This blog entry  was published on Saturday, September 27, 2014 in The Telegraph in Nashua, NH,  submitted by Laurie Toupin.  In this article the author clearly finds a peaceful sense in an overarching  love.

The Brookline community lost a beloved teacher at the Captain Samuel Douglass Academy elementary school last week. She was allegedly murdered by her son, who then turned the gun on himself. No one is sure of the motive, nor does it really matter at this point.

Elizabeth Trombly was a wonderful, kind soul whose life was devoted to helping the students of our community. She was always ready with a warm smile and a nurturing, motherly spirit. She will be missed by many.

No matter what one’s religious conviction or affiliation, everyone struggles to make sense out of these situations and find a solution that will at least bring a moment of peace.

When I am confronted by such a tragedy, I find myself turning to a higher power, which I call God, who offers a sense of love that enfolds and comforts not only those who are left behind, but, I am sure, those who have gone on as well.

I like to hold to a letter that a woman named Mary Baker Eddy, the discoverer and founder of a religion named Christian Science, wrote to one of her students who had just lost her husband:

“Your dear husband has not passed away from you in spirit; he never died, only to your sense; he lives and loves and is immortal. Let this comfort you dear one, and you will find rest in banishing the sense of death, in cherishing the sense of life and not death. Your dear husband is as truly living to-day as he ever lived, and you can find rest and peace in this true sense of Life” (from “Mary Baker Eddy: Christian Healer,” Fettweis and Warneck, pg. 219).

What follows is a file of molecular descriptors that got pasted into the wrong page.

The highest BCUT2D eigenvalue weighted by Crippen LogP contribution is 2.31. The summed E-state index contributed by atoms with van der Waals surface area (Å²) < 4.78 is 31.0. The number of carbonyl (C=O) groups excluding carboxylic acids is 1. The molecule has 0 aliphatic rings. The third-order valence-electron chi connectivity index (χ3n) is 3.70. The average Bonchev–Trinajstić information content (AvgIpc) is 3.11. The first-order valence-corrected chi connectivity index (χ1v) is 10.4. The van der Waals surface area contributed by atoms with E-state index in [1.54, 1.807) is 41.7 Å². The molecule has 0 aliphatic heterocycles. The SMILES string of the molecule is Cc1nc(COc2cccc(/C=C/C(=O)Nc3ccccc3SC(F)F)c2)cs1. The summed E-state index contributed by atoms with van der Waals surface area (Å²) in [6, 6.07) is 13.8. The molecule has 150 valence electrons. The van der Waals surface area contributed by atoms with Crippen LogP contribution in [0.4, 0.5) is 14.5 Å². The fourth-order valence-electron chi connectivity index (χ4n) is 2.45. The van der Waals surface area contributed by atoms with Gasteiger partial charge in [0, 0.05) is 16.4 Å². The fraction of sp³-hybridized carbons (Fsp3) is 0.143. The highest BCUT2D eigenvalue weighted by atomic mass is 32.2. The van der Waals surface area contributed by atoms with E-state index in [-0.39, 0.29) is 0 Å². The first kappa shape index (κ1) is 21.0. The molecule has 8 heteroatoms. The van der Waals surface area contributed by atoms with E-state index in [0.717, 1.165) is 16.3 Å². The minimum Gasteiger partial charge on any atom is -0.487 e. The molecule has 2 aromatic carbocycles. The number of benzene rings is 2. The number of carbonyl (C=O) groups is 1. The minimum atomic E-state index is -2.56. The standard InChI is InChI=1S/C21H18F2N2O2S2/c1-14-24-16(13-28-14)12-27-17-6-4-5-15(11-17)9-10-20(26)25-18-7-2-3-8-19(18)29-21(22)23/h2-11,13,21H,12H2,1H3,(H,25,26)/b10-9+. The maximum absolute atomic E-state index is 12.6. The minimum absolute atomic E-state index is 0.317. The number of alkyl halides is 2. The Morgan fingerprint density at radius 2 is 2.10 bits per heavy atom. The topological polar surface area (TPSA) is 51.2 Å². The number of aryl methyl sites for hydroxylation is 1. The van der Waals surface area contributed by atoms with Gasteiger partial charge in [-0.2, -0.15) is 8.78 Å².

Sometimes, it may be hard to feel or recognize a higher power’s presence and help, especially in the face of irrational human actions – since this death, which has left many in the Brookline community in shock, is only the most recent in a series of similar situations that seem to be affronting American culture.

These situations force such questions as: How do we detect those who may need help before they hurt themselves and others? How do we help them? How do we help the families of the one who has been diagnosed?

The only answer that comes to my mind is love: love that goes beyond ourselves to first notice, then actually reach out to those who are struggling and need help.

But this isn’t a love that we need to cultivate. The Bible says we are all made in the image and likeness of God. It also says in 1 John 4:16 that “God is love.”

And if God is love, and we are His image, then we also are capable of expressing and feeling a higher sense of love that blesses everyone with whom we come into contact.

Mrs. Trombly lived this love through her interactions with all the children and teachers and parents with whom she worked.

Even her son – who, from all accounts, was intelligent and good-hearted but had fallen upon hard times – was loved “unconditionally” by his mother.

When tragedy happens, nobody can make sense of it. There is no rhyme or reason. Evil has no face, no purpose, no rational motive.

But there is something that does make sense, especially to those left behind – that is a sense of love that never dies. A love that heals all hurts – the love of God, which fills all space and consciousness.

Love won’t bring her back to us physically, but God’s love is able to comfort those who were touched by her so that her life may be celebrated and remembered.

May we continue to feel and express that love which she lived.

In the words of a hymn from the Christian Science hymnal, #30:

Fed by Thy love divine we live,

For Love alone is Life;

And life most sweet, as heart to heart

Speaks kindly when we meet and part.